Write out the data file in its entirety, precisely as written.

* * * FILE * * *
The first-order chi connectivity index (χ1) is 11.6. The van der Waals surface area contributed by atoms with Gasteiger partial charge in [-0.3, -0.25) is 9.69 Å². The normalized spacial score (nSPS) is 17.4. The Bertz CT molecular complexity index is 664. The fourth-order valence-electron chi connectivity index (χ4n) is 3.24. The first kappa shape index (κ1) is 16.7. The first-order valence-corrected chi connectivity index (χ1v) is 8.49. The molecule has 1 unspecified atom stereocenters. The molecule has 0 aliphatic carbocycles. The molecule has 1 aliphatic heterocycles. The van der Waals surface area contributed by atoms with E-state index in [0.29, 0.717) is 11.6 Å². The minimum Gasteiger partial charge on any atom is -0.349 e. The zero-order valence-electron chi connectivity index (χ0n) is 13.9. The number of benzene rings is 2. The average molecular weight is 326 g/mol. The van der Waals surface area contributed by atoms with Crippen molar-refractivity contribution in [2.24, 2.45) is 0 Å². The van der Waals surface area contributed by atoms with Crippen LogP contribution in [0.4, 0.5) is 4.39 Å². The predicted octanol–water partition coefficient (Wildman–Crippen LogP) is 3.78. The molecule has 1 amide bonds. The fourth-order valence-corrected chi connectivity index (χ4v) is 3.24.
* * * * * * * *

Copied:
The first-order chi connectivity index (χ1) is 11.6. The van der Waals surface area contributed by atoms with Gasteiger partial charge in [-0.3, -0.25) is 9.69 Å². The normalized spacial score (nSPS) is 17.4. The Bertz CT molecular complexity index is 664. The fourth-order valence-electron chi connectivity index (χ4n) is 3.24. The first kappa shape index (κ1) is 16.7. The first-order valence-corrected chi connectivity index (χ1v) is 8.49. The molecule has 1 unspecified atom stereocenters. The molecule has 0 aliphatic carbocycles. The molecule has 1 aliphatic heterocycles. The van der Waals surface area contributed by atoms with E-state index in [0.29, 0.717) is 11.6 Å². The minimum Gasteiger partial charge on any atom is -0.349 e. The zero-order valence-electron chi connectivity index (χ0n) is 13.9. The number of benzene rings is 2. The average molecular weight is 326 g/mol. The van der Waals surface area contributed by atoms with Crippen molar-refractivity contribution in [2.24, 2.45) is 0 Å². The van der Waals surface area contributed by atoms with Crippen LogP contribution in [0.4, 0.5) is 4.39 Å². The predicted octanol–water partition coefficient (Wildman–Crippen LogP) is 3.78. The molecule has 1 amide bonds. The fourth-order valence-corrected chi connectivity index (χ4v) is 3.24.